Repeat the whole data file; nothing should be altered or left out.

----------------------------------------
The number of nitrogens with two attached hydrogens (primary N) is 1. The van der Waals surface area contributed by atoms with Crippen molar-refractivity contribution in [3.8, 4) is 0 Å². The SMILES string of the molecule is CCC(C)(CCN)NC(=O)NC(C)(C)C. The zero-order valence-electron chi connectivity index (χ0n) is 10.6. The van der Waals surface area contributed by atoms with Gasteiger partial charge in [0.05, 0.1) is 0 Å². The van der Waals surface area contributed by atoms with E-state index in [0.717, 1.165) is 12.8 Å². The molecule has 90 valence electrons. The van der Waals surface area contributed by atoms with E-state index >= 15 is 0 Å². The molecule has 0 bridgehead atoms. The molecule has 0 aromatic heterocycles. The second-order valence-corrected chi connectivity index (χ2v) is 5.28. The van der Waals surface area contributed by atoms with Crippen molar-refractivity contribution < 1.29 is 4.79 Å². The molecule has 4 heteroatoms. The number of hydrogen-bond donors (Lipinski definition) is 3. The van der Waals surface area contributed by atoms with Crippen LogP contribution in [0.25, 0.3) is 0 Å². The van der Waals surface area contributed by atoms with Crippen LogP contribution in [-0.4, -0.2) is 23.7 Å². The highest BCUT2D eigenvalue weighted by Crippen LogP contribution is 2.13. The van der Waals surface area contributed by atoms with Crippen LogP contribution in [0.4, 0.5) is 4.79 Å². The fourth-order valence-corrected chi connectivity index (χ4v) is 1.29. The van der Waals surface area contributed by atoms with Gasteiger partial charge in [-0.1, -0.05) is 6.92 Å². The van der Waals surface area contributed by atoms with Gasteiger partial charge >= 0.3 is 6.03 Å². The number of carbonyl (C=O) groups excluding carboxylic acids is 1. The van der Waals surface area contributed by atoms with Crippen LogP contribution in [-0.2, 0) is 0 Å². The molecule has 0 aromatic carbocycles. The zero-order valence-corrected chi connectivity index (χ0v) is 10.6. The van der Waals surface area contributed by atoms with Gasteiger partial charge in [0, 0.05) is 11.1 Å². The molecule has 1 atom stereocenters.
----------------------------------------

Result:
The number of nitrogens with two attached hydrogens (primary N) is 1. The van der Waals surface area contributed by atoms with Crippen molar-refractivity contribution in [3.8, 4) is 0 Å². The SMILES string of the molecule is CCC(C)(CCN)NC(=O)NC(C)(C)C. The zero-order valence-electron chi connectivity index (χ0n) is 10.6. The van der Waals surface area contributed by atoms with Gasteiger partial charge in [0.05, 0.1) is 0 Å². The van der Waals surface area contributed by atoms with E-state index in [0.717, 1.165) is 12.8 Å². The molecule has 90 valence electrons. The van der Waals surface area contributed by atoms with E-state index >= 15 is 0 Å². The molecule has 0 bridgehead atoms. The molecule has 0 aromatic heterocycles. The second-order valence-corrected chi connectivity index (χ2v) is 5.28. The van der Waals surface area contributed by atoms with Crippen molar-refractivity contribution < 1.29 is 4.79 Å². The molecule has 4 heteroatoms. The number of hydrogen-bond donors (Lipinski definition) is 3. The van der Waals surface area contributed by atoms with Crippen LogP contribution in [0.25, 0.3) is 0 Å². The van der Waals surface area contributed by atoms with Crippen LogP contribution in [-0.4, -0.2) is 23.7 Å². The highest BCUT2D eigenvalue weighted by Crippen LogP contribution is 2.13. The van der Waals surface area contributed by atoms with Crippen LogP contribution in [0.4, 0.5) is 4.79 Å². The fourth-order valence-corrected chi connectivity index (χ4v) is 1.29. The van der Waals surface area contributed by atoms with Gasteiger partial charge in [-0.1, -0.05) is 6.92 Å². The van der Waals surface area contributed by atoms with Gasteiger partial charge >= 0.3 is 6.03 Å². The number of carbonyl (C=O) groups excluding carboxylic acids is 1. The van der Waals surface area contributed by atoms with Crippen LogP contribution in [-0.2, 0) is 0 Å². The molecule has 0 aromatic carbocycles. The zero-order valence-corrected chi connectivity index (χ0v) is 10.6. The van der Waals surface area contributed by atoms with Gasteiger partial charge in [0, 0.05) is 11.1 Å². The molecule has 1 atom stereocenters.